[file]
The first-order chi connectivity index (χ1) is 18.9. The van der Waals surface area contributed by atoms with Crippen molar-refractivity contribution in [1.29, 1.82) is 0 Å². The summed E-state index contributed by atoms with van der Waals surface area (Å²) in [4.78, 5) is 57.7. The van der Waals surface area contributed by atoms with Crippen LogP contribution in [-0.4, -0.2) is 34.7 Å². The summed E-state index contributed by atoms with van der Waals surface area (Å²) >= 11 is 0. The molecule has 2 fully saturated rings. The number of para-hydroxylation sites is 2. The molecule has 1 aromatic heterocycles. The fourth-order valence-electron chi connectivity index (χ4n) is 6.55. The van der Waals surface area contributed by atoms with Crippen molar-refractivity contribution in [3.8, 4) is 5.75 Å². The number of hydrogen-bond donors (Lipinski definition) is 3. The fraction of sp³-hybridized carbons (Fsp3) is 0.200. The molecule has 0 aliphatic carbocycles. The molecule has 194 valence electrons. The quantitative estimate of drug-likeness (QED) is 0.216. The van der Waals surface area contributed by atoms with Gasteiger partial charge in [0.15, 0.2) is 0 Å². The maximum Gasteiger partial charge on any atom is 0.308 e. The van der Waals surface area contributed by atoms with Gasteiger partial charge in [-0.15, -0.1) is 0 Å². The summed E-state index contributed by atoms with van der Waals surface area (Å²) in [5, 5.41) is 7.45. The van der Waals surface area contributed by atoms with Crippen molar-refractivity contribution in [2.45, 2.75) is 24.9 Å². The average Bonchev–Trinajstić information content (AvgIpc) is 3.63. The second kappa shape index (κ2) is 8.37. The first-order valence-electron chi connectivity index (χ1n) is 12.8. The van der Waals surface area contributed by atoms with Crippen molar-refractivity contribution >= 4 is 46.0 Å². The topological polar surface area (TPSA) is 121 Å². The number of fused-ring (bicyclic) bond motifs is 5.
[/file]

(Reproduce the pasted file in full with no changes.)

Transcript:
The first-order chi connectivity index (χ1) is 18.9. The van der Waals surface area contributed by atoms with Crippen molar-refractivity contribution in [1.29, 1.82) is 0 Å². The summed E-state index contributed by atoms with van der Waals surface area (Å²) in [4.78, 5) is 57.7. The van der Waals surface area contributed by atoms with Crippen LogP contribution in [-0.4, -0.2) is 34.7 Å². The summed E-state index contributed by atoms with van der Waals surface area (Å²) >= 11 is 0. The molecule has 2 fully saturated rings. The number of para-hydroxylation sites is 2. The molecule has 1 aromatic heterocycles. The fourth-order valence-electron chi connectivity index (χ4n) is 6.55. The van der Waals surface area contributed by atoms with Crippen molar-refractivity contribution in [3.8, 4) is 5.75 Å². The number of hydrogen-bond donors (Lipinski definition) is 3. The fraction of sp³-hybridized carbons (Fsp3) is 0.200. The molecule has 0 aliphatic carbocycles. The molecule has 194 valence electrons. The quantitative estimate of drug-likeness (QED) is 0.216. The van der Waals surface area contributed by atoms with Gasteiger partial charge in [0.15, 0.2) is 0 Å². The maximum Gasteiger partial charge on any atom is 0.308 e. The van der Waals surface area contributed by atoms with Gasteiger partial charge in [-0.15, -0.1) is 0 Å². The summed E-state index contributed by atoms with van der Waals surface area (Å²) in [5, 5.41) is 7.45. The van der Waals surface area contributed by atoms with Crippen molar-refractivity contribution in [2.45, 2.75) is 24.9 Å². The average Bonchev–Trinajstić information content (AvgIpc) is 3.63. The second kappa shape index (κ2) is 8.37. The first-order valence-electron chi connectivity index (χ1n) is 12.8. The van der Waals surface area contributed by atoms with Crippen molar-refractivity contribution >= 4 is 46.0 Å². The topological polar surface area (TPSA) is 121 Å². The number of fused-ring (bicyclic) bond motifs is 5.